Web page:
How Much Civil War is in Star Wars?

A ragtag group of rebels sustain an extended military revolution through pure gumption and righteousness against an omnipresent, corrupt, industrial empire. Sound familiar? You either just recognized the underlying narrative of the Lost Cause or, more likely, the plot of the most popular and influential franchise in film history. Star Wars never really left us, but it’s been inescapable for the past few months as we await The Force Awakens. I have only a scant impression of where this trilogy is going but I do know that, when George Lucas was in charge, the series wore its historical influences on its sleeves. Star Wars is often touted as an adept melange of Lucas’s cinematic influences, but it’s also a collection of historical echoes and allusions that resonate enough with audiences to add familiarity without becoming overbearingly allegorical. That begs the question: how much of the American Civil War is mixed into the Galactic Civil War?

Lucas’s historical influences are varied and it’s worth noting at the outset that, if the Civil War is among them, it’s not prominent. Much has been made of how the original trilogy hit theaters in the wake of the Vietnam War—seemingly making the Rebel Alliance stand-ins for the North Vietnamese against an evil overbearing American Empire—but there are a host of other historical influences. The Empire primarily gets its look and feel from Nazi Germany mixed with elements of the British Empire (everyone evil, except Darth Vader, has a British accent) and ancient Rome (the Emperor’s name, Palpatine, suggests “Palatine,” the hill that housed the Roman imperial palace). The Jedi are a similar melting pot, combining elements of the samurai, Shaolin monks, and Medieval knights. But the film is an American film and the repeated references to “rebels” courageously standing up to overwhelming odds vaguely suggests the pro-Confederate narrative established by the Lost Cause. When you factor in the Lost Cause’s domination of Hollywood depictions of the Civil War for most of the 20th Century, you have to wonder if it was rattling around somewhere in Lucas’s head.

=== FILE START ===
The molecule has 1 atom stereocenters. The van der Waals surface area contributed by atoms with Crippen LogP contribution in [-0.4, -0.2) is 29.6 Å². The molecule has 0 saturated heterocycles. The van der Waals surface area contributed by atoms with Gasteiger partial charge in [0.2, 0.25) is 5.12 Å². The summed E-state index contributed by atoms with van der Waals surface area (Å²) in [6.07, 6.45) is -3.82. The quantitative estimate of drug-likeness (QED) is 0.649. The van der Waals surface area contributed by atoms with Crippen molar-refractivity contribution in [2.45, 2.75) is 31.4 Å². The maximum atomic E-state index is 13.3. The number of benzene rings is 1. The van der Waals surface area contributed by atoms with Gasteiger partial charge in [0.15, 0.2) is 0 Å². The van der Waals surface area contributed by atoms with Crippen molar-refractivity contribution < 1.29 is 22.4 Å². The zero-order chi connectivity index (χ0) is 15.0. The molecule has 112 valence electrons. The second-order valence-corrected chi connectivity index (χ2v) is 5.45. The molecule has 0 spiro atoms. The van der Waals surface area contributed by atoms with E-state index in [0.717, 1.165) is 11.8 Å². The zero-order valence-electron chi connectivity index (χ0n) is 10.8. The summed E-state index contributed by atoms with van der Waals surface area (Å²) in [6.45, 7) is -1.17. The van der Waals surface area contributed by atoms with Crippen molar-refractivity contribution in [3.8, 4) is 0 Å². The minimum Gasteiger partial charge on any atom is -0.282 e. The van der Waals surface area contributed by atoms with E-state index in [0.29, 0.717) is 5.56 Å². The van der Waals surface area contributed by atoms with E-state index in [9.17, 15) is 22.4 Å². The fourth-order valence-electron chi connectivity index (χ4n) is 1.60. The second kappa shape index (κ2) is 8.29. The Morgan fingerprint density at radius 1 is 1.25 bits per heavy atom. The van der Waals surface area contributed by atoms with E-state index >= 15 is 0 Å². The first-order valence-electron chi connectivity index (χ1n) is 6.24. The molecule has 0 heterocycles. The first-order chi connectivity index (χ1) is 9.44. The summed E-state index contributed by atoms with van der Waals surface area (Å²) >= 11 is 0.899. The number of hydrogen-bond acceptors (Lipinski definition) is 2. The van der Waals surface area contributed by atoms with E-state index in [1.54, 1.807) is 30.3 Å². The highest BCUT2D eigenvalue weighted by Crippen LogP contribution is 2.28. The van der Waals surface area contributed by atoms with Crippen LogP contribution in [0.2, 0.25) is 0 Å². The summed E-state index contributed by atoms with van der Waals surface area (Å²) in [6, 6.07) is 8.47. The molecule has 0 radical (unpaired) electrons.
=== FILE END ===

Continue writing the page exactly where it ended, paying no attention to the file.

Overt references to the Civil War in Star Wars are tough to pin down. However, there is one seemingly innocuous but difficult to dismiss example in the middle film of the prequel trilogy, Attack of the Clones. The prequels are less satisfying entertainment but they allude to historical events just as much as their predecessors—initially mirroring the transformation of the Roman Republic to the Roman Empire and later serving as a parable for American centralization during the War on Terror (especially in the last film, Revenge of the Sith, as Lucas suggested himself). But I distinctly remember sitting in the theater for my first and only viewing of Attack of the Clones and finding myself startled when Palpatine (Ian McDiarmid) assembles his army of Stormtroopers and declares them “The Grand Army of the Republic!” The copious and obsessively devoted Star Wars fanbase even uses “GAR” as shortform, just like Civil War historians. Is this reference coincidental?

Coruscant GAR Post No. 1 (Camp Vader).

It’s difficult to say if Lucas was aware of the Union veterans’ organization and, if so, that he was purposefully linking Palpatine’s massive agent for galactic oppression with Abraham Lincoln’s massive agent for restoring the Union. The allusion would certainly fit with modern libertarian criticisms of Lincoln—viewing him as a despot who used the Civil War to create a proto-fascist federal government that eventually grew into a global empire. At the very least, the reference draws out the faint echoes of Civil War memory lying behind the previous four films, especially the repeated references to “rebels.” Students at Ole Miss picked up on this subtext when they were asked to suggest a new mascot to replace the recently-banned Nathan Bedford Forrest caricature, Colonel Reb, and chose Rebel Alliance admiral and frequent trap-related meme subject, Admiral Ackbar.

Admiral Ackbar doing his thing.